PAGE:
The book David refers to "Cutting with Stone" was highly recommended by a good friend, but I really struggled with it. I have resolved to give it another try though so I can see if it too is one of those that simply must be read at the "right time."
So I asked David, and he has graciously consented, for permission to reprint his opening article from the October issue of RA News: Stuck in a Book. If your library is lucky enough to have a subscription to the Novelist database, you too may be able to subscribe to this delightful newsletter and get the benefits of David's monthly musings.
Stuck in a Book
by David Carr, editor, RA News from Novelist
Earlier this year I reviewed a book I loved: Cutting for Stone by Abraham Verghese. In my review, I said that its excellence would make it difficult for me to find another book of similar magnitude. I wonder if that is one reason why I now find myself stuck in a fine police novel about postwar Britain, Flesh Wounds by John Lawton. I am enjoying it, and I'll read other books in this series; but I feel that it will never end. It seems to be adding new pages as I read. Meanwhile I am eyeing, almost apologetically, other books waiting for me: "Sorry, Philip Roth, Tana French, William Trevor, Joan Silber, this is just taking a little longer than I had expected." So my pleasure is diminished and I am not giving Mr. Lawton my best attention while it feels as if my other (better, smarter?) books wait patiently. It is their unrealized reader who is impatient.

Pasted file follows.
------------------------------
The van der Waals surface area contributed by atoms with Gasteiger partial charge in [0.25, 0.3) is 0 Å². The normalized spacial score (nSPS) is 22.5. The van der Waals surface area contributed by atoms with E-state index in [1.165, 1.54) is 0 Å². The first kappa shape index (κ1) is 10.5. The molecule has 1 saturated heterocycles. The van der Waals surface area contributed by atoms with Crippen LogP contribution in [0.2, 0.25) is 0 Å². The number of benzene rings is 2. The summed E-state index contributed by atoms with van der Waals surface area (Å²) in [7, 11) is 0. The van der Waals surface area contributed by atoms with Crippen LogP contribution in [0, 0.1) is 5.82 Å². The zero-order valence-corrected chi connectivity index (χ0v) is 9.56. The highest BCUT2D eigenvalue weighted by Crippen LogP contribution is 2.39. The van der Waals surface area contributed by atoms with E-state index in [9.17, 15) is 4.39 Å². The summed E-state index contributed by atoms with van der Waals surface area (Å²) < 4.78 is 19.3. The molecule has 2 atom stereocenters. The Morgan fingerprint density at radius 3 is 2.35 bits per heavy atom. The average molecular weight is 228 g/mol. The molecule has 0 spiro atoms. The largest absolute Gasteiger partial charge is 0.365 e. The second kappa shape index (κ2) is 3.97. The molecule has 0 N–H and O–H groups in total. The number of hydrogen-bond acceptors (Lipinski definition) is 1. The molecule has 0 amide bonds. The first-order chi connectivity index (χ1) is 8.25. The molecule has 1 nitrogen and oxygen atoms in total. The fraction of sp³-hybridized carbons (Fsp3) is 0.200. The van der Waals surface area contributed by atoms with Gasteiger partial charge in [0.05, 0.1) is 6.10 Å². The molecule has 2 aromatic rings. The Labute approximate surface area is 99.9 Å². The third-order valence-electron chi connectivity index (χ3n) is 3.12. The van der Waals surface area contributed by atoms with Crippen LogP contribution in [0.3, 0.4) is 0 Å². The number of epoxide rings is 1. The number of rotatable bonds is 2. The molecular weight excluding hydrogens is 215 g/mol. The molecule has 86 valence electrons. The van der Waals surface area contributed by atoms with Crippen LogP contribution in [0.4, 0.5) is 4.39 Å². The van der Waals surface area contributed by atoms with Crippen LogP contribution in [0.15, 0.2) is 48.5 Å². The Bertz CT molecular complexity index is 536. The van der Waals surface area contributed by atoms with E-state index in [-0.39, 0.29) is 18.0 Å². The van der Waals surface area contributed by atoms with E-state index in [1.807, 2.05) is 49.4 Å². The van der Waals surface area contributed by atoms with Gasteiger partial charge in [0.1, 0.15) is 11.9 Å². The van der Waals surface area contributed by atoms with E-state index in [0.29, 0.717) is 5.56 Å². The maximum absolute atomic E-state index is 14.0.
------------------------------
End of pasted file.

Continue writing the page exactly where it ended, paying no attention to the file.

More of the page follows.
So many conditions have to align properly when we read, I think. We need true reading time, not just a stolen few minutes before sleep. We need a book that moves us forward with complexity and engagement, not density and confusion. This means fictional lives with human characteristics and consequential presence in our imaginations. And we need to be able to finish the book in a reasonable span of time. The alignment of all these things -- and there are many more, I believe -- is often out of our hands. Ideal conditions are episodic and temporary, like a patch of great weather.
This has become more important to me as I begin to think seriously about setting some clear reading plans. I have classics, crime novels, westerns, Victorian fiction, novels of the First World War, countless essays, nonfiction works, all in my "to be read before death" lists. I don't want to cheat myself of Middlemarch or At Swim-Two-Birds or What is the What because I made an easy choice that I seem unable to finish up. (Listen to me: I'm complaining when I read, complaining when I don't read. Fickle, feckless.) In this case, what has happened to me is that I picked this book up instead of another, started reading and felt the casual commitment turn into a reluctant obligation, even as I read other nonfiction books and professional articles for my classes.
My feelings as a reader are mixed. I need to read something fresh, but -- you probably know the story -- I'm more than halfway done, it's really a pretty interesting narrative and the characters and their behaviors fit my tastes. I'm just not enchanted. I wish I were reading more happily, less perfunctorily, and faster. Those great books -- they make it harder for the "merely" good ones.
So fellow readers what do you think? Do find yourself reading a book to completion because you feel like you've invested time in it already? Do you have criteria you use to decide when to abandon a book? When to put it aside to return to later? How often do you put a book down?
Again, many thanks to David Carr for permission to reprint his thoughts.